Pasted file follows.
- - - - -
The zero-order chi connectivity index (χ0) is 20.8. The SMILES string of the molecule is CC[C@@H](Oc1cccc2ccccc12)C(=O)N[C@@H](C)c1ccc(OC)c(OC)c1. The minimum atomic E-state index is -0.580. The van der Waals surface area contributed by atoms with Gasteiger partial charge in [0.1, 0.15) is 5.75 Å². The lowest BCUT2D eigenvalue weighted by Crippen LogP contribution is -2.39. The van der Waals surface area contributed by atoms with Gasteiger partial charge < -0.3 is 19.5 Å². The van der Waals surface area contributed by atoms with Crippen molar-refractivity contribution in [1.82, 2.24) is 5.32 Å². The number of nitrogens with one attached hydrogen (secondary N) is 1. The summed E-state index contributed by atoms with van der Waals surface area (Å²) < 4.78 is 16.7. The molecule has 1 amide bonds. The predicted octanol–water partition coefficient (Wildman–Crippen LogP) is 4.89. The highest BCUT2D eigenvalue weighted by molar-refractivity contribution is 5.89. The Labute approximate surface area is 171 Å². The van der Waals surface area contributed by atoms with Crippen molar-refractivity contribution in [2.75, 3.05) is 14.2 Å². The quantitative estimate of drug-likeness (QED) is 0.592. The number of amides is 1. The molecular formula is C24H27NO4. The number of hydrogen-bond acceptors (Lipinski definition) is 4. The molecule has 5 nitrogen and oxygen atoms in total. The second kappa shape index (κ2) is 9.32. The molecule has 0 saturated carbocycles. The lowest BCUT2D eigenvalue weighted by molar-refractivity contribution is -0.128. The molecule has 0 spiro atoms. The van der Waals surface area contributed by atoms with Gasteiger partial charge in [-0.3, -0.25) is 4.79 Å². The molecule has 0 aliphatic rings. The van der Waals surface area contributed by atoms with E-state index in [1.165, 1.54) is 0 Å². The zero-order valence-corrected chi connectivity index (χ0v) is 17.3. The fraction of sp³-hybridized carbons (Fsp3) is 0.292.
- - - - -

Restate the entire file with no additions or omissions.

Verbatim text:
The zero-order chi connectivity index (χ0) is 20.8. The SMILES string of the molecule is CC[C@@H](Oc1cccc2ccccc12)C(=O)N[C@@H](C)c1ccc(OC)c(OC)c1. The minimum atomic E-state index is -0.580. The van der Waals surface area contributed by atoms with Gasteiger partial charge in [0.1, 0.15) is 5.75 Å². The lowest BCUT2D eigenvalue weighted by Crippen LogP contribution is -2.39. The van der Waals surface area contributed by atoms with Gasteiger partial charge < -0.3 is 19.5 Å². The van der Waals surface area contributed by atoms with Crippen molar-refractivity contribution in [1.82, 2.24) is 5.32 Å². The number of nitrogens with one attached hydrogen (secondary N) is 1. The summed E-state index contributed by atoms with van der Waals surface area (Å²) < 4.78 is 16.7. The molecule has 1 amide bonds. The predicted octanol–water partition coefficient (Wildman–Crippen LogP) is 4.89. The highest BCUT2D eigenvalue weighted by molar-refractivity contribution is 5.89. The Labute approximate surface area is 171 Å². The van der Waals surface area contributed by atoms with Crippen molar-refractivity contribution in [2.75, 3.05) is 14.2 Å². The quantitative estimate of drug-likeness (QED) is 0.592. The number of amides is 1. The molecular formula is C24H27NO4. The number of hydrogen-bond acceptors (Lipinski definition) is 4. The molecule has 5 nitrogen and oxygen atoms in total. The second kappa shape index (κ2) is 9.32. The molecule has 0 saturated carbocycles. The lowest BCUT2D eigenvalue weighted by molar-refractivity contribution is -0.128. The molecule has 0 spiro atoms. The van der Waals surface area contributed by atoms with Gasteiger partial charge in [-0.3, -0.25) is 4.79 Å². The molecule has 0 aliphatic rings. The van der Waals surface area contributed by atoms with E-state index in [1.165, 1.54) is 0 Å². The zero-order valence-corrected chi connectivity index (χ0v) is 17.3. The fraction of sp³-hybridized carbons (Fsp3) is 0.292.